It’s not uncommon for the average horse owner to be a little uncertain about saddle fitting. After all, it’s not a subject formally taught here in the States. Since the fit of your saddle is critical to your horse’s health and performance, it’s good to know what to look for, and when it’s necessary to call in a professional.
Shopping for Saddles
I would advise anyone looking at new or used saddles to have a qualified saddle fitter out to assess the fit to make sure that it’s right for the horse. I’m of the very strong opinion that you’re wasting your money if you and your horse don’t absolutely love your saddle. I also think it’s the saddle fitter’s responsibility to instruct you on what to look for when it comes to proper fit, and he/she should not sell you a saddle that isn’t as close to perfect as possible. To do otherwise, in my humble opinion, is unethical.
There can be many signs when something is amiss with a saddle. From behavior problems, to saddle movement, to lameness issues, we as horse owners need to learn to read these clues so that we can correct them.
Since horses don’t speak English, their only way of communicating if there is a problem is through their behavior. More often than not, “naughty” horses have a problem with either their saddle’s fit, their bitting situation, their teeth, etc. Unfortunately, this often means that riders opt for harsher bits or bigger spurs in response to undesirable behavior. If we just stopped to check the saddle for fit, we may be able to solve these problems.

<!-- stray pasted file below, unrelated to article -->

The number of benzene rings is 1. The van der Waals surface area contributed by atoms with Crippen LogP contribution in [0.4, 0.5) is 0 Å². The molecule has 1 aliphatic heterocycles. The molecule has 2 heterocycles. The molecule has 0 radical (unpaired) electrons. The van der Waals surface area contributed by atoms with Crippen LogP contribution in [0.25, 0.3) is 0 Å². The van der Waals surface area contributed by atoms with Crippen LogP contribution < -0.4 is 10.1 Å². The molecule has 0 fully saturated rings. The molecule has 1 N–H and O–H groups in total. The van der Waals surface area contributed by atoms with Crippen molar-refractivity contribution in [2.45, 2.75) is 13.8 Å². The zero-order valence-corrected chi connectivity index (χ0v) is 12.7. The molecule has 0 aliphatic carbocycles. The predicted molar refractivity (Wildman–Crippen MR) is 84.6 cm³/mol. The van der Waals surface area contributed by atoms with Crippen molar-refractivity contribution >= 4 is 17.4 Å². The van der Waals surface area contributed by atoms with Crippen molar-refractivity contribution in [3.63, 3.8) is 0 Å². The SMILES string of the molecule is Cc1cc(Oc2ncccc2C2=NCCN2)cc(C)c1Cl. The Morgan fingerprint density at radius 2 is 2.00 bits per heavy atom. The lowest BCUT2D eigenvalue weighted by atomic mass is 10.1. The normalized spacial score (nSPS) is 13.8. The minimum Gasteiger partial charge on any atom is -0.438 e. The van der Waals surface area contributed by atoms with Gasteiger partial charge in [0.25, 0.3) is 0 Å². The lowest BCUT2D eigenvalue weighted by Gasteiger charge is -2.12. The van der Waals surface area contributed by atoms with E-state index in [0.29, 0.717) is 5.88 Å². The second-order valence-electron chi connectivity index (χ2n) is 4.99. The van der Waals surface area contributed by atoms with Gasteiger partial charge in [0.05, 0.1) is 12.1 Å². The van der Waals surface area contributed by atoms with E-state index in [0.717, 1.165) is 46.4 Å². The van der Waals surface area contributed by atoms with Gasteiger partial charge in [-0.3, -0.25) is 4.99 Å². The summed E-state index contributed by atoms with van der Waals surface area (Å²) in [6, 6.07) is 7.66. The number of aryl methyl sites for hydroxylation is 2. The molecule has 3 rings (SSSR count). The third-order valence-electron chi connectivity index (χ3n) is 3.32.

The following are common misbehavior relating to saddle fit:
- Being “Girthy”, attacking the cross ties or biting at the wall when being saddled
- Refusing to move forward
- Refusing jumps
- Head tossing
- Tail swishing
- Pinning of ears
- Chronic Spooking
- Inability to move in a straight line
- Teeth grinding
- Objections to being groomed
- Unable to stands still
- General bad attitude
The unsettling thing about the behavior problems that arise from an ill-fitting saddle is that it can cause for an unsafe mount. Horses that buck, rear, and refuse fences put the rider in a state of peril that can easily be prevented.
If your saddle shifts around when you’re riding, it may not fit your horse properly, and could be causing discomfort that can lead to troubles down the road.
It’s not uncommon for horses with saddle fit issues to have chronic lameness problems. Horses that are “on again, off again” should have their saddle checked, as well as horses that have chronic back issues. An uncomfortable horse will often travel with a hollowed back that leads to extra concussion with every footfall. This extra concussion reverberates up the leg and can lead to suspensory injuries, arthritis, etc.
Making the call to a qualified saddle fitter should be the first step in making sure your horse is comfortable and able to perform at his best, and learning how to check for fit yourself is paramount to continuing to make sure your horse is happy.
Copyright 2011, Anderson Equine Saddle Fitting Services, LLC